Commemorating the Nanchang Uprising: How the Chinese Communist Party Legitimized Its Use of Force, 1933-1953 Public Deposited

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Last Modified
  • March 20, 2019
Creator
  • Bush, Sara M.
    • Affiliation: College of Arts and Sciences, Department of History
Abstract
  • Drawing upon theoretical concepts from the field of memory studies, this thesis argues that Chinese Communist Party (CCP) leaders emphasized doctrinal priorities, mobilized troops, and legitimized their use of military force in part through annual commemoration of the August 1, 1927 Nanchang uprising, which they declared to be the founding event for the armies that became the PRC's armed forces. Tracing the evolution of the Nanchang uprising narrative between 1933, when CCP leaders first officially commemorated the event, and 1953, when Chinese involvement in the Korean War concluded, reveals new insight about how the Communist leaders used collective memory to recruit support for its continued use of military force, even as strategic priorities evolved. Official party documents and party-authored editorial articles directed at the public from 1933 to 1953 suggest that party members constructed a commemorative narrative about the 1927 uprising that they saw as legitimizing the party's military actions.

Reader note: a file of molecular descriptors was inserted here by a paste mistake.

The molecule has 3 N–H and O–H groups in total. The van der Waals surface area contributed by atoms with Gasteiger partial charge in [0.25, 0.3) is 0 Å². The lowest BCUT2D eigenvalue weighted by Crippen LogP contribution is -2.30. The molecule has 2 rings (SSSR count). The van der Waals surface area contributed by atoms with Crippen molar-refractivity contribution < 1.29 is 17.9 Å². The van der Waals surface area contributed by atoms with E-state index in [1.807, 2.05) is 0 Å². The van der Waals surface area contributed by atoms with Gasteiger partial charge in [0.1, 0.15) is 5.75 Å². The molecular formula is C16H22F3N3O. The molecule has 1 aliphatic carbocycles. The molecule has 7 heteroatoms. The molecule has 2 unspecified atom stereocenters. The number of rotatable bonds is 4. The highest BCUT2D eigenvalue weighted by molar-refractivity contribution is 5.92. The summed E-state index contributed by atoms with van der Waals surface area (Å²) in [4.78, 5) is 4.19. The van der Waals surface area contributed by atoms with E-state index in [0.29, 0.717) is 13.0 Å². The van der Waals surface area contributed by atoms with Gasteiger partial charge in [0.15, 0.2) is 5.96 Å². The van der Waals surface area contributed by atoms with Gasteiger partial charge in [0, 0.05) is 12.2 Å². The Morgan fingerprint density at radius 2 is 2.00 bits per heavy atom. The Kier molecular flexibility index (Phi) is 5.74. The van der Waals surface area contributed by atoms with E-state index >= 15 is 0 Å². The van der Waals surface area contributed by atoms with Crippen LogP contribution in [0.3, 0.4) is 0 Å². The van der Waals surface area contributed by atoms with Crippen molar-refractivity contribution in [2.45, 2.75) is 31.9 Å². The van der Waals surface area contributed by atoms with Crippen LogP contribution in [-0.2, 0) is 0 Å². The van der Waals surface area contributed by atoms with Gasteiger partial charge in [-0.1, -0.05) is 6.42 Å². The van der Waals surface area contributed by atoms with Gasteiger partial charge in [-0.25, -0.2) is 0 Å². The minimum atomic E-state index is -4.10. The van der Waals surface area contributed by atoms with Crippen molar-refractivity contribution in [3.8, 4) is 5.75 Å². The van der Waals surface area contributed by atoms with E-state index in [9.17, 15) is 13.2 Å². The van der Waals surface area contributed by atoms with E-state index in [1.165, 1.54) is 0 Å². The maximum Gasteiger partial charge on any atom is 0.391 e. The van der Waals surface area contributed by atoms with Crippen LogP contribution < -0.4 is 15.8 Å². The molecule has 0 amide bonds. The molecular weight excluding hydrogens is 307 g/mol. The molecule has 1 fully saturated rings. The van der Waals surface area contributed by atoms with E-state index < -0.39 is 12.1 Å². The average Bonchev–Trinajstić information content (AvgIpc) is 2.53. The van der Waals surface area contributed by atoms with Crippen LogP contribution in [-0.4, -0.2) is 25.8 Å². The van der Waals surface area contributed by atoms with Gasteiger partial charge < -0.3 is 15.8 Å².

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  • In Copyright
Note
  • "... in partial fulfillment of the requirements for the degree of Master of Arts in the Department of History."
Advisor
  • Tsin, Michael
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Place of publication
  • Chapel Hill, NC
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  • Open access
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